To miss that mark is to miss His objective for us. While an arrow, in the natural sense, has no will or mind of its own to determine its course, it does – by virtue of its makeup – have its own individual quirks (e.g., the wood may be slightly cross-grain; there may be a weakness in one section which causes it to warp slightly when in flight; there are a host of other oddities which can cause an arrow to miss its mark, no matter how true the original aim and course of the marksman). We, on the other hand, have the ability to choose while in flight to remain true to the set course, or deviate from that course through our agreement or participation with Satan and his wicked spirits, or yielding to the flesh which resists the forces of the winds buffeting us in mid-flight. Hence, hamartia. Hence, error.


We have been raised with the notion that judgment is only something which addresses gross misdeeds – that judgment is not for the believer in Christ. In actual fact, we must be the recipients of judgment. There must be correction brought about for “missing the mark,” else we will never rise to the place of adornment for the Lord; and – more than that – He will never have a Bride who is His co-equal counterpart.


Repentance, therefore -- from Jesus’ viewpoint – begins with coming to a place of agreement (in the Spiritnot simply intellectually) with Him in knowing we have missed the mark and the objective He has set for us; and then submitting our will to His direction and purpose. Repentance is a turning from eating of the Tree of the Knowledge of Good and Evil. Repentance is renouncing our place (or places) of agreement with Satan, his spirits, and our flesh.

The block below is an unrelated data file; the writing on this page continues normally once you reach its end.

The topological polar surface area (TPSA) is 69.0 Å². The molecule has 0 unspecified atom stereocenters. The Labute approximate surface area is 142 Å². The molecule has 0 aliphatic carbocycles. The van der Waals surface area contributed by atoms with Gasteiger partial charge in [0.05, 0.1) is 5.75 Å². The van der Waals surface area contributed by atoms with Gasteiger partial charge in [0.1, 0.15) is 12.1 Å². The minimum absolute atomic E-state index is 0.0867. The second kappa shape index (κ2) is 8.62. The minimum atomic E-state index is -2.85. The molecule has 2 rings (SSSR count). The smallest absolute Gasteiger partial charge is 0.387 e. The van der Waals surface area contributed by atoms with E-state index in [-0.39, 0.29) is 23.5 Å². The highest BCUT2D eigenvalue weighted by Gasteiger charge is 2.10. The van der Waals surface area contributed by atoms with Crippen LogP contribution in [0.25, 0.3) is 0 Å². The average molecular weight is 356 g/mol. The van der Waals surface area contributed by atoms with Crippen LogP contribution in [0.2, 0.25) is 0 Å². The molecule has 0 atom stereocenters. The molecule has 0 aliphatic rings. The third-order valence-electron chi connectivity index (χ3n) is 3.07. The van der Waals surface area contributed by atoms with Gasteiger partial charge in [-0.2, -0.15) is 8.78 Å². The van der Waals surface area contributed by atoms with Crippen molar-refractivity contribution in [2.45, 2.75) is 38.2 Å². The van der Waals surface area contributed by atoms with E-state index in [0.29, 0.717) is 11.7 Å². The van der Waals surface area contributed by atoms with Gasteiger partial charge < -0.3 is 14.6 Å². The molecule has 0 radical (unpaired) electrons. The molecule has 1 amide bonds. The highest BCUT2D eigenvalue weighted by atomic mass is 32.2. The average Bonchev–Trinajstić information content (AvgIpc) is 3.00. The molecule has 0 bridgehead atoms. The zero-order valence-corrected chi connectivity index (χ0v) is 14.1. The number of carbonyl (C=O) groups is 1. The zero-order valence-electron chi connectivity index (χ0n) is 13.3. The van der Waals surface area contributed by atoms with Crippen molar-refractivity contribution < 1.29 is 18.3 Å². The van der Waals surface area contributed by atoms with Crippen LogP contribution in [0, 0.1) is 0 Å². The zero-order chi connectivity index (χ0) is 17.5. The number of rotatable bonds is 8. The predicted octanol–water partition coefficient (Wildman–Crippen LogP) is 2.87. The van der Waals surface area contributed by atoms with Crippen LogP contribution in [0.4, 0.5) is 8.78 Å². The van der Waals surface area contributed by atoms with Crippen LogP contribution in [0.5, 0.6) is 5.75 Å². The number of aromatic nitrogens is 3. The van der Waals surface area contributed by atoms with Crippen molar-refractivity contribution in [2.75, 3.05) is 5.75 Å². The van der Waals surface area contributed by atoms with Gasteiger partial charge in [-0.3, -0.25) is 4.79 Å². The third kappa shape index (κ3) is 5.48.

O.K? Pardon the digression, but it seems an appropriate aside to our overall discussion on the onoma of the Lord. To be transformed into His onoma absolutely requires the kind of repentance just described.


"Burning" is also something we seem to shy away from like "The Plague." However, it too is integral to Jesus' onoma. In Isaiah 4:4, where Isaiah first refers to the "Spirit of Judgment and Burning," the word used in the Hebrew text is which is translated, To kindle and consume with fire; to exterminate. Thus we are given a picture of the character of this Spirit -- this part of Jesus' onoma -- in the execution of His righteous judgment upon those enemies of the Lord who take up a stance against His Beloved, and the extermination of all those wicked spirits who rise up against His Bride.


There is an unusual picture of those enemies in David's cry (Psalm 139:19-24 KJV), "Surely thou wilt slay the wicked, Oh God: depart from me, therefore, ye bloody men. For they speak against thee wickedly, and thine enemies take thy name in vain. Do not I hate them, Oh Lord, that hate thee? and am not I grieved with those that rise up against thee? I hate them with perfect hatred: I count them mine enemies. Search me, Oh God, and know my heart; try me, and know my thoughts: and see if there be any wicked way in me, and lead me in the way everlasting."


Do you see the intent of David's prayer? He clearly recognizes that the real enemies of the Lord are within one's own being -- that those who rise up against God are wicked spirits whose entire being exists for the sole reason to speak against the Lord and His purposes. His prayer, therefore, is, "Search me, Oh God, and know my heart; try me, and know my thoughts: and see if there be any wicked path, or course of direction in me...." (the use of the Hebrew word, de.rek, for "way" actually is meant for a path, a course of action, a course of direction.) David’s concern was that the Lord reveal any of those "wicked" hiding within his character, his makeup, or his thoughts.


I can see that I'm not even close to finishing this discussion on the Spirit of Judgment and Burning as a part of Jesus' onoma, so let me stop here and we will take this up the next time.


See you soon!


Blessings on you!







Regner A. Capener

Sunnyside, Washington 98944